- only one Declaration could be filed by a company (unless the new measures allowed otherwise)
- directors could face criminal liability if they did not have reasonable grounds on which to make the Declaration
- for the 90 day (or more, if extendable) Declaration period, a company could not be deemed unable to pay its debts as they fall due under section 123(1) of the Act (and so could not be wound up on that ground under section 122(1)(f) of the Act)
- creditors would, however, have some limited protection by being permitted to apply to the court for approval to lodge a winding-up petition
- to guard against any abuse, the “look back periods” of two years or six months from the onset of insolvency during which any transactions at an undervalue or preferences that are entered into are liable to be unwound by the court (see sections 238 to 241 of the Act), would be extended by the “grace period” covered by the Declaration.
New Interim Administration Moratorium
A new moratorium could be made available, in addition to the existing moratoria provided under the Act in connection with administrations. The features of this might include:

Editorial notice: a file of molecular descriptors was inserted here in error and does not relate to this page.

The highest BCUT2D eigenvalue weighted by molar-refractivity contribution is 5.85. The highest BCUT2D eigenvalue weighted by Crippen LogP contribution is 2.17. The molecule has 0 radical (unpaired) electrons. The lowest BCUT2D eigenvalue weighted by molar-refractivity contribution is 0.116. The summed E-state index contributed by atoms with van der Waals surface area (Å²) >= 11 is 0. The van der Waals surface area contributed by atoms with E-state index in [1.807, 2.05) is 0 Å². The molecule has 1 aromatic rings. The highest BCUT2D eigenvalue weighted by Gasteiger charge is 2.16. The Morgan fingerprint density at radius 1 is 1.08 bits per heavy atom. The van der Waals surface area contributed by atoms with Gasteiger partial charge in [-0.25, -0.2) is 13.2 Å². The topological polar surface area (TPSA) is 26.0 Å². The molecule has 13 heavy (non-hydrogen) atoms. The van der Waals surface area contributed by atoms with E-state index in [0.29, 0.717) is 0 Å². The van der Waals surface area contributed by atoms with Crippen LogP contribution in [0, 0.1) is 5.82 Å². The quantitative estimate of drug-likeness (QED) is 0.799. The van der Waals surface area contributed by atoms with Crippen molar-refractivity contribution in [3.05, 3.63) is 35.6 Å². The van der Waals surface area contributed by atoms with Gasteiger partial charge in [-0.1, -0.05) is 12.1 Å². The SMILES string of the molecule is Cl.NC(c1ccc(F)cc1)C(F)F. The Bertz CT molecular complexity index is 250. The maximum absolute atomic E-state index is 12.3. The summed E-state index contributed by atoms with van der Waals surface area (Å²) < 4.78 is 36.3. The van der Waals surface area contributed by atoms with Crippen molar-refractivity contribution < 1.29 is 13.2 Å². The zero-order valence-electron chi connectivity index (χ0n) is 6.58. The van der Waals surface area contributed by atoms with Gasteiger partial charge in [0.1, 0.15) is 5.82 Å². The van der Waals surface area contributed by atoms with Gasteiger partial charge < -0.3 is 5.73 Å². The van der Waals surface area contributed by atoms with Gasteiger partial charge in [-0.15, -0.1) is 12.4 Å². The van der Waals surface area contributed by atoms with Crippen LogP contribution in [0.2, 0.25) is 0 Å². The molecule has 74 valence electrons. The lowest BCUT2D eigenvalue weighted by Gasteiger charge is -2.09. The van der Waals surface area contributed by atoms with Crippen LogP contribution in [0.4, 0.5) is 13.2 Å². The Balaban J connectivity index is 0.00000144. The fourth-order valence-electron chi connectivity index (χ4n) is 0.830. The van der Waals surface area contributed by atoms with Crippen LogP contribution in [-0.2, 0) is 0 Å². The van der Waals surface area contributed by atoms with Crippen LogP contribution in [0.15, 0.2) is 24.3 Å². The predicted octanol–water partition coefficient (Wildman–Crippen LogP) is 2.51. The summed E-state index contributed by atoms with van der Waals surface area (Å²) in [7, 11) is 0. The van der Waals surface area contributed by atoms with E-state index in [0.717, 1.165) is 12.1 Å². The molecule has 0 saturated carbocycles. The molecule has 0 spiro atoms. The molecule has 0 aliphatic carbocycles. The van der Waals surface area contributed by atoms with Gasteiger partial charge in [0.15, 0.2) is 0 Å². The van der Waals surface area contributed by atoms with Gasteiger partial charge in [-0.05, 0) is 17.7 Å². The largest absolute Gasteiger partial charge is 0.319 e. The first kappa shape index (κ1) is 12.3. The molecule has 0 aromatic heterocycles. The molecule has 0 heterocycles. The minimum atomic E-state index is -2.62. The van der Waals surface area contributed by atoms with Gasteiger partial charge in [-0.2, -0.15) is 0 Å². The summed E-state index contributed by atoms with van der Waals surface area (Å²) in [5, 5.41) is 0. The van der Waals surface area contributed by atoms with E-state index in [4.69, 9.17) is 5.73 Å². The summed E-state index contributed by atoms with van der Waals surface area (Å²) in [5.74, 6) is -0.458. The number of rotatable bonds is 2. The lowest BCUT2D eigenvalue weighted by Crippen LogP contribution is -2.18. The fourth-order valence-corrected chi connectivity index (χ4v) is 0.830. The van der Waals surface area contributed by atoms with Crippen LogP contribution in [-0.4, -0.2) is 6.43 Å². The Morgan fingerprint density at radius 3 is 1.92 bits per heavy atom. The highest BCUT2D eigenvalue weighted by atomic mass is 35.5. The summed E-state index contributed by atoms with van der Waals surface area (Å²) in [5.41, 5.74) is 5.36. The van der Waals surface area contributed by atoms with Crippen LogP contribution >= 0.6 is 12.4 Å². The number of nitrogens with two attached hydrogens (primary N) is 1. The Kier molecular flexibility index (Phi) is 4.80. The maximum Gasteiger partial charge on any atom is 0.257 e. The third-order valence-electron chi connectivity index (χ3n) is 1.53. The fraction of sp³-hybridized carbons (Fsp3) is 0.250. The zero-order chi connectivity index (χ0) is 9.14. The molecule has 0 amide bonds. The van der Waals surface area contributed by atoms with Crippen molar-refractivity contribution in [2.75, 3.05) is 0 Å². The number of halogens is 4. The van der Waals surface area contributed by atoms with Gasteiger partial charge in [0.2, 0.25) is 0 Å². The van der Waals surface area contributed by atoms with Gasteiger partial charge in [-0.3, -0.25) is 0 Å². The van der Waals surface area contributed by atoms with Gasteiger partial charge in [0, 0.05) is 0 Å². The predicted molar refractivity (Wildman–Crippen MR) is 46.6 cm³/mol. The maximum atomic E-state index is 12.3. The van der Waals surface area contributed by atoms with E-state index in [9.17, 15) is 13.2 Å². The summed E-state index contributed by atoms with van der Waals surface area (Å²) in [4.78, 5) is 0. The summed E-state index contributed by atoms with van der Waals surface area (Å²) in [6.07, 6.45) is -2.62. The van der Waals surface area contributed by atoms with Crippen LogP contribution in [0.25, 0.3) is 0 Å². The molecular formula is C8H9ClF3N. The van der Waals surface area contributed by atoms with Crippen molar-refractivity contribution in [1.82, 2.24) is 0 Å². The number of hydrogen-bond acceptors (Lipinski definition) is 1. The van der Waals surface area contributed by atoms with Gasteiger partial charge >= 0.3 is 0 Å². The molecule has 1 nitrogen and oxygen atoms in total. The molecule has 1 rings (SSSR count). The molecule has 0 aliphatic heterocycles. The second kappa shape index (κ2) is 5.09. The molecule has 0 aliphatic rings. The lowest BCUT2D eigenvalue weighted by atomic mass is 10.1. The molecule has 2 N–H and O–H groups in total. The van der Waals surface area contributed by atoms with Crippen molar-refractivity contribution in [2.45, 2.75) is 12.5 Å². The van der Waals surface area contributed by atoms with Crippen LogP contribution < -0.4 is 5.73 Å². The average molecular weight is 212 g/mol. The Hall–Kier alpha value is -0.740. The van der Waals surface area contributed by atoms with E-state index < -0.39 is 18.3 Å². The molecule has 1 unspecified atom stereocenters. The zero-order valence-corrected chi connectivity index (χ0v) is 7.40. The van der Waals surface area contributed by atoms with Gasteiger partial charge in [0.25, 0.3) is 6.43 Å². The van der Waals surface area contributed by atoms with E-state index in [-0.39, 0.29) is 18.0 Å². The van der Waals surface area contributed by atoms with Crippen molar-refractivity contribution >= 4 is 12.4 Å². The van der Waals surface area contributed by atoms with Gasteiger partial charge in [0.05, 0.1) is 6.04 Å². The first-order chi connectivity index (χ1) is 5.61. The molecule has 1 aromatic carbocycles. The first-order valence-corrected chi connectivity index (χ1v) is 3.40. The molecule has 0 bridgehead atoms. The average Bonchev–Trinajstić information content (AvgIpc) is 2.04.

- applying, not only where the directors intend to appoint an administrator, but also:
- where the directors intend to put in place restructuring measures to overcome a temporary COVID-19 related liquidity crisis to avoid insolvency, and
- for a longer period than ten business days (possibly for as long as the 90 day grace period (but no longer than that) mentioned above concerning winding-up petitions).
- extending the “look back periods” in relation to transactions at an undervalue and preferences to cover this new moratorium period as mentioned above in respect of winding-up petitions
- liabilities (but not under the Government’s emergency COVID-19 financing arrangements) incurred during this moratorium would rank ahead of unsecured pre-moratorium liabilities
- creditors being allowed some protection by:
- the court having the power to lift this new moratorium where it is satisfied that there is no realistic prospect of creditors being paid in full after the COVID-19 crisis is over, and
- still being allowed to apply for administration orders (with the court retaining its discretion to refuse the application if it is satisfied that the company faces short term and COVID-19 related issues).